|Frontispiece by Walter Crane, 1907|
The theme of my recent reading, by chance, if you wish, has been donkeys, asses, burros. I just reread with pleasure Stevenson's Travels with a Donkey in the Cevennes -- with an internal shiver at Stevenson's odd precocity: he was in his twenties, but he muses with a brittle, elderly wisdom, as if caught in a temporal backwash from his early death -- and I am slowly making my way through Juan Ramón Jiménez's Platero y Yo. I don't think I've read Platero before, but I wonder if I read it when young and forgot it: if it set me the example for the sort of blog-writing I do best. Anyway, Platero is the poet's donkey, and often addressed in the mode I call "the second person blogular." You -- yes, you -- are the intimate who will understand, though the rest of the world mock: the object of all the tenderness that would otherwise be spilled and wasted.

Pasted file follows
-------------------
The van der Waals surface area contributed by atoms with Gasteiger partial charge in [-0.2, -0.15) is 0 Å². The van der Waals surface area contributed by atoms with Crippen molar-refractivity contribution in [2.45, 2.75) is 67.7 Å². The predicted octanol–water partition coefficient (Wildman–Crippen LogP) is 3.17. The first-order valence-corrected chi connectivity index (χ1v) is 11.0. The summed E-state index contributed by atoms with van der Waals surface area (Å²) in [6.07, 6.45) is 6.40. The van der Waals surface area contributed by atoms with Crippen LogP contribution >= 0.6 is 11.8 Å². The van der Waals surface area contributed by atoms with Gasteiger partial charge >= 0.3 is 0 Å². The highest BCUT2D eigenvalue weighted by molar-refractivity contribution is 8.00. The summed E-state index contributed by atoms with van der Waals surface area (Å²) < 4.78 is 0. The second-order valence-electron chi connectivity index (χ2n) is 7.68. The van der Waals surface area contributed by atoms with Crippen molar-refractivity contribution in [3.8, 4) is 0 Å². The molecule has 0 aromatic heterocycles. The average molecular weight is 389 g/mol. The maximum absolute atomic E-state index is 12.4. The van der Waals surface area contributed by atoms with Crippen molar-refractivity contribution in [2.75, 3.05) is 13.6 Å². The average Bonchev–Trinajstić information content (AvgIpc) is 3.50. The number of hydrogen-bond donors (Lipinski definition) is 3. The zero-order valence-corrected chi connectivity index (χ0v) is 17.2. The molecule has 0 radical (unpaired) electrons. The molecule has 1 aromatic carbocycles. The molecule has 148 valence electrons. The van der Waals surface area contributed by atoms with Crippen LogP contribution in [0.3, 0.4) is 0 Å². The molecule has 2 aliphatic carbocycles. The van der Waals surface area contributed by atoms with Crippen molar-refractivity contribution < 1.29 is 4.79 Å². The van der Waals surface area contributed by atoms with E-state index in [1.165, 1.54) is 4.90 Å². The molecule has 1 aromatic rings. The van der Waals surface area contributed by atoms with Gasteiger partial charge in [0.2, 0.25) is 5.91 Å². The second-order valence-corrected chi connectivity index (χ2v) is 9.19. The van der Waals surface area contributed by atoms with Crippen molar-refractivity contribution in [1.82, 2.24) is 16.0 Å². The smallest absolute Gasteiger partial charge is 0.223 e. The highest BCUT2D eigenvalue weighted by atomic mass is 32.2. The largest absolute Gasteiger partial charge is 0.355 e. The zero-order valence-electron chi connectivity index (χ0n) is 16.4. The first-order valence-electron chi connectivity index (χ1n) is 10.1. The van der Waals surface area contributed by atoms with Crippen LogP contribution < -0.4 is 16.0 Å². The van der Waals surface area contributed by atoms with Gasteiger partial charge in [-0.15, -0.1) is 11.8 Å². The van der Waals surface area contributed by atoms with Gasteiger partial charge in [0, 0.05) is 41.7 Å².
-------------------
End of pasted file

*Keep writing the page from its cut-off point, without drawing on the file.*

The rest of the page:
Stevenson thinks of writing as I do: in the dedication to the Travels he writes:
Every book is, in an intimate sense, a circular letter to the friends of him who writes it. They alone take his meaning; they find private messages, assurances of love, and expressions of gratitude, dropped for them in every corner. The public is but a generous patron who defrays the postage.You can read it in an evening, free from Gutenberg: Travels with a Donkey in the Cevennes.